5 February 2016

|Review| Orange is the New Black: My Year in a Women's Prison


Title: Orange is the New Black: My Year in a Women's Prison
Author: Piper Kerman
Year of publishing: 2010
Published by: Spiegel and Grau
Language: English/Swedish

I read the Swedish edition, by Norstedts.  

With a career, a boyfriend, and a loving family, Piper Kerman barely resembles the reckless young woman who delivered a suitcase of drug money ten years before.

But that past has caught up with her.

Convicted and sentenced to fifteen months at the infamous federal correctional facility in Danbury, Connecticut, the well-heeled Smith College alumna is now inmate #11187–424 — one of the millions of people who disappear “down the rabbit hole” of the American penal system.

From her first strip search to her final release, Kerman learns to navigate this strange world with its strictly enforced codes of behavior and arbitrary rules. She meets women from all walks of life, who surprise her with small tokens of generosity, hard words of wisdom, and simple acts of acceptance.


***
Wow, so this book has a lot of negative reviews on Goodreads. For a book that is so popular, this is kind of unexpected. Most of those reviews can be summarised in one way:

"So, she's a well-off, educated, blonde girl who had to spend one year at a minimum security prison because she was stupid once. And she wants me to feel sorry for her?"

While everybody is entitled to their own opinion, I think these readers are missing the point with this book. Orange is the New Black is first and foremost, a memoir. This is Piper Kerman writing her story, from her point of view while drawing her own conclusions along the way. Every memoir is subjective, because it's personal (that kind of goes without saying, doesn't it?).

And yes, Kerman was lucky to come from a good family, She had a good lawyer and a strong supportive network on the outside. She was also lucky to have met so many good and caring women at Danbury, who helped her make those months bearable. But despite all the love and support, she went through her own personal hell. And then she wrote a book about it.

It would be one thing if she wrote only about herself and made this memoir a self pity-fest. Instead, she used this book as an opportunity to shed some much needed light on the reality of the American prisons and judicial system. She didn't just write about herself. She illustrated all the disturbing elements of the prison life. The apathy of the management, the incompetence of the personnel, the sexual harassment. She made us question the system.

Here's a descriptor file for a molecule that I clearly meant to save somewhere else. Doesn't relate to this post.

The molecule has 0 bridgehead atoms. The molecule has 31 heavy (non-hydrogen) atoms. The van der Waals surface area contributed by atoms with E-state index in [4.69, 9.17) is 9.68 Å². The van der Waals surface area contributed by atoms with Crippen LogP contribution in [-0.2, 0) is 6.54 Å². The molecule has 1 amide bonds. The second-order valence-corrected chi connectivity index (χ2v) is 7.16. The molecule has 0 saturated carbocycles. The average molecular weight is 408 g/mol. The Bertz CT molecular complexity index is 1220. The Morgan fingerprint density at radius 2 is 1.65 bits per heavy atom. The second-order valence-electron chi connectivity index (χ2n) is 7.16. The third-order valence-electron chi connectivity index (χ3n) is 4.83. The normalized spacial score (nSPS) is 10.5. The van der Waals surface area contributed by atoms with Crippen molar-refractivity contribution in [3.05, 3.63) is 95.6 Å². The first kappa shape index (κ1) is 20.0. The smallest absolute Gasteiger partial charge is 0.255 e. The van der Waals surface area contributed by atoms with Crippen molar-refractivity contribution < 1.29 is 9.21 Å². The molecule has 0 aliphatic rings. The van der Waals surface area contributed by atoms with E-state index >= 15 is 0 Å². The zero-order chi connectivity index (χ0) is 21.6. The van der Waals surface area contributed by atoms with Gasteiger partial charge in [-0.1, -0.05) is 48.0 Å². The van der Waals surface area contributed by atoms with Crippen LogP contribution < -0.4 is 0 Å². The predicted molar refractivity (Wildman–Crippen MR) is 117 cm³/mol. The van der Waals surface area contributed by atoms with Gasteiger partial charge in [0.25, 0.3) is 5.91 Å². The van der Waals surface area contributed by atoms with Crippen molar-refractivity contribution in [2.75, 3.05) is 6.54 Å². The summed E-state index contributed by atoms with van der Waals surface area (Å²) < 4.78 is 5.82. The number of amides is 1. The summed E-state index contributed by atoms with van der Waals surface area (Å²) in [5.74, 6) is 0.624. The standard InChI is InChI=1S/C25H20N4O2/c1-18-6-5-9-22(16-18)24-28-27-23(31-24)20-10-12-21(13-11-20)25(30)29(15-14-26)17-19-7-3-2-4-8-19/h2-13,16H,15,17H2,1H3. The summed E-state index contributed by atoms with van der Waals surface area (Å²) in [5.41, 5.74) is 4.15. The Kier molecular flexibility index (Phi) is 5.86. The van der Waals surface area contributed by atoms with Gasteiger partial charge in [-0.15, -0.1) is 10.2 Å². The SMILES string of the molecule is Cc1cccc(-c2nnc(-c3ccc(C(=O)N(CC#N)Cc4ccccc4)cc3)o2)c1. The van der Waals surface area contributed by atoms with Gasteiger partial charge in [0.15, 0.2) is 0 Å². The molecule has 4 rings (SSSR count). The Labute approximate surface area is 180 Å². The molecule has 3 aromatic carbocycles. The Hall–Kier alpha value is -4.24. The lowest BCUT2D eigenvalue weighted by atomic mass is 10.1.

Kerman's time at Danbury (and the two other prisons she spent time in while waiting to testify in a trial) opened her eyes to the world that was completely unknown to her. It even made me question my attitude towards this whole concept of "crime and punishment". Don't get me wrong, I still believe that if you commit a crime, you should face consequences. Question is, what good is your sentence if you're not getting the right help to get back into society, and actually make your punishment be worth something.

Orange is the new Black: Mitt År i Ett Kvinnofängelse - The Swedish edition


It's also kind of funny how some of the nicer guards she met couldn't wrap their heads around how a nice girl like Kerman could end up behind bars. But that's the way society works, no matter what country you go to. Some people expect you to be a certain way because of the way you look, or because of your name.

As Kerman put it herself,

“We have a racially based justice system that overpunishes, fails to rehabilitate, and doesn't make us safer.”

This is a memoir, but the women in Piper's life at Danbury take up a lot of space in this book. She writes about them with honesty and warmth. She basically says that when the system that is supposed to not only detain the inmates but to rehabilitate them, doesn't give a dime about their well-being and their basic rights, it's up to the inmates themselves to care of each other.

When I started reading this book. I didn't have much sympathy for Kerman myself. After all, she was willingly participating in drug trafficking. Drugs kill millions of people around the world, every year. They destroys lives and families. How can I feel sorry for someone who was participating in something that hurts people so much?

But the more I read, the more I felt for Piper. Mainly because I kept imagining myself in her place. What if I had done something stupid a long time ago, and had to go to jail because of it? I think that people who are quick to judge her should do a mental exercise and imagine themselves in a similar position. We all make mistakes. And Kerman did not shy away from the reality of her own actions. In prison, she met a lot of drug addicts, women whose lives had been destroyed by drugs and eventually she came to a realisation that she was responsible for their misery, even indirectly. I felt a lot more respect for her from that moment on.

So, yes, Kerman was more well-off than most of the women who enter this system, and when she got out, she got a lot of support from her friends and family. But that doesn't make her story any less poignant and compelling.

My rating: 4/5 stars

P.S. I gave it a 5/5 at first, but then I realised that this book ends way too abruptly. She comes out, she gets a job, and writes a few closing paragraphs, summarising her experiences. I would have loved to learn more about the time right after her release. How did she cope with being on the outside again? How did she handle relationships? A longer epilogue would have been nice.

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